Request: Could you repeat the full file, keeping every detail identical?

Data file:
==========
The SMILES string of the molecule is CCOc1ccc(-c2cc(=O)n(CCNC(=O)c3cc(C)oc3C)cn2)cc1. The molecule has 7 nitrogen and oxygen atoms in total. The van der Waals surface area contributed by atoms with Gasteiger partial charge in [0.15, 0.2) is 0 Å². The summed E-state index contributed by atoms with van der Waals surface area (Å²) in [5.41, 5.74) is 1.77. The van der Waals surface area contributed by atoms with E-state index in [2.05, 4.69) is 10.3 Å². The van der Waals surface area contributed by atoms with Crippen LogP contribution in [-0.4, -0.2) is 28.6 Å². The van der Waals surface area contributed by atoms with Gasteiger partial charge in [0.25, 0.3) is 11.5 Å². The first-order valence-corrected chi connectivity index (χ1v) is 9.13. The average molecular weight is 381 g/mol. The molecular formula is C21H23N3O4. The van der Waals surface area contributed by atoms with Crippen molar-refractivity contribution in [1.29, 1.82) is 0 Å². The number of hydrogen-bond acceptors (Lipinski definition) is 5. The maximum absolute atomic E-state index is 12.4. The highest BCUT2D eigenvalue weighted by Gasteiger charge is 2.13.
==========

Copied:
The SMILES string of the molecule is CCOc1ccc(-c2cc(=O)n(CCNC(=O)c3cc(C)oc3C)cn2)cc1. The molecule has 7 nitrogen and oxygen atoms in total. The van der Waals surface area contributed by atoms with Gasteiger partial charge in [0.15, 0.2) is 0 Å². The summed E-state index contributed by atoms with van der Waals surface area (Å²) in [5.41, 5.74) is 1.77. The van der Waals surface area contributed by atoms with E-state index in [2.05, 4.69) is 10.3 Å². The van der Waals surface area contributed by atoms with Crippen LogP contribution in [-0.4, -0.2) is 28.6 Å². The van der Waals surface area contributed by atoms with Gasteiger partial charge in [0.25, 0.3) is 11.5 Å². The first-order valence-corrected chi connectivity index (χ1v) is 9.13. The average molecular weight is 381 g/mol. The molecular formula is C21H23N3O4. The van der Waals surface area contributed by atoms with Crippen molar-refractivity contribution in [1.29, 1.82) is 0 Å². The number of hydrogen-bond acceptors (Lipinski definition) is 5. The maximum absolute atomic E-state index is 12.4. The highest BCUT2D eigenvalue weighted by Gasteiger charge is 2.13.